Cornelius Loos in the Ottoman world : Drawings for the king of Sweden 1710-1711
By Karin Ådahl (red.)
SEK 500 excl. swedish tax
In January 1710 the Swedish king Charles XII, in exile in the Ottoman Empire, sent three of his officers on a journey from the royal camp near Bender in Moldova to travel to Constantinople and from there along the Eastern Mediterranean to Egypt. Their mission was "to view the there existing rarities and monuments, to draw and to measure".
Cornelius Loos, one of the young officers, returned to his king in 1711 with more than 250 drawings. Only forty-nine, kept under the king´s bed, survived a skirmish in the camp 1713, the so called kalabalik at Bender. King Charles had a vision to publish an encyclopaedic work about the Near East, a dream that was lost in the fire in the camp.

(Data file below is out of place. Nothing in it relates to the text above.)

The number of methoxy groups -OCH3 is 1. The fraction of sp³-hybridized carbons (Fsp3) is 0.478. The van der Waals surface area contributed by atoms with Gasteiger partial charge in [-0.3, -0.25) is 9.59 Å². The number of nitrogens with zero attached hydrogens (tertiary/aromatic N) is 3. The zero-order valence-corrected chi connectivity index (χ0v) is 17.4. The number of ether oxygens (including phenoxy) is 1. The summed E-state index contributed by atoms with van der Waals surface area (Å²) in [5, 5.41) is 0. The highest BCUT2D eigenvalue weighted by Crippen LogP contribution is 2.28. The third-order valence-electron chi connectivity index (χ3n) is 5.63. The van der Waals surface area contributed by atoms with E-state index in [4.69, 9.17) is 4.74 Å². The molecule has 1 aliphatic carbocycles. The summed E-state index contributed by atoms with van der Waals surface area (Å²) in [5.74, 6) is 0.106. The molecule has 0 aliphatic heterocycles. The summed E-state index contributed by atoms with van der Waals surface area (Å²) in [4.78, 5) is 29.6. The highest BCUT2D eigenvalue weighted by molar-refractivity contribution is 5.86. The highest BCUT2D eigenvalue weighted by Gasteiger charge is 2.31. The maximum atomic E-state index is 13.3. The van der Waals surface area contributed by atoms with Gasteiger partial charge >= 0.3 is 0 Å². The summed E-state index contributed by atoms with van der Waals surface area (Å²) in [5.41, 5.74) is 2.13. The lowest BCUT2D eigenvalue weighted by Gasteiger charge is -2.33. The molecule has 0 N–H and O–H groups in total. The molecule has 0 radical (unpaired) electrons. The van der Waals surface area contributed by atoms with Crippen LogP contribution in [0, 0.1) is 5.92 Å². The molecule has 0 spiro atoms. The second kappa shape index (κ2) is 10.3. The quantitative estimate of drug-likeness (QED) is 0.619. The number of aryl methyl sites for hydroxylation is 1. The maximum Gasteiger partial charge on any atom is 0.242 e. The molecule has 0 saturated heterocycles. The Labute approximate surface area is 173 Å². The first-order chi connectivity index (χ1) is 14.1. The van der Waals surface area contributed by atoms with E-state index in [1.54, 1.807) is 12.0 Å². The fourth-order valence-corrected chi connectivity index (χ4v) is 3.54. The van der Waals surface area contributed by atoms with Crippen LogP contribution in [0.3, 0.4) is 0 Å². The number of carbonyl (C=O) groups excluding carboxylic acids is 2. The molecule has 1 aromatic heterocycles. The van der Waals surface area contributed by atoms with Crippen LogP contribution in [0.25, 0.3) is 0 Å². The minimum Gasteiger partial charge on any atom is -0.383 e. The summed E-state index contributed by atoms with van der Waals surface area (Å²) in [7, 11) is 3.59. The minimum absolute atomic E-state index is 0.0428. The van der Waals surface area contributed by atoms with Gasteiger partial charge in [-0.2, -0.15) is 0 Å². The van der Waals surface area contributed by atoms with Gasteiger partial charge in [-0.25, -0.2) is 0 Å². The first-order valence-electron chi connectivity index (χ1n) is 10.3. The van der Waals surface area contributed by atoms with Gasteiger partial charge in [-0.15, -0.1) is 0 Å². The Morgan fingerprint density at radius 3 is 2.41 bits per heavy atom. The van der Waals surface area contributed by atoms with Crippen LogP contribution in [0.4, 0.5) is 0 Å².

The drawings were brought to Sweden when the king returned from the Ottoman Empire in 1714. He died in battle in Norway in 1718.
Loos´ drawings are unique documents of Constantinople in the early 18th century, with large scale, detailed panoramas, important prospects of the interior of the Hagia Sophia and views from the Ottoman city. A big map is accompanied by minor drawings from the Black Sea, the Eastern Mediterranean and Egypt, as well as a spectacular set of water-colours of head dresses from the Ottoman world.
The Loos collection of drawings is today kept in the National Museum in Stockholm.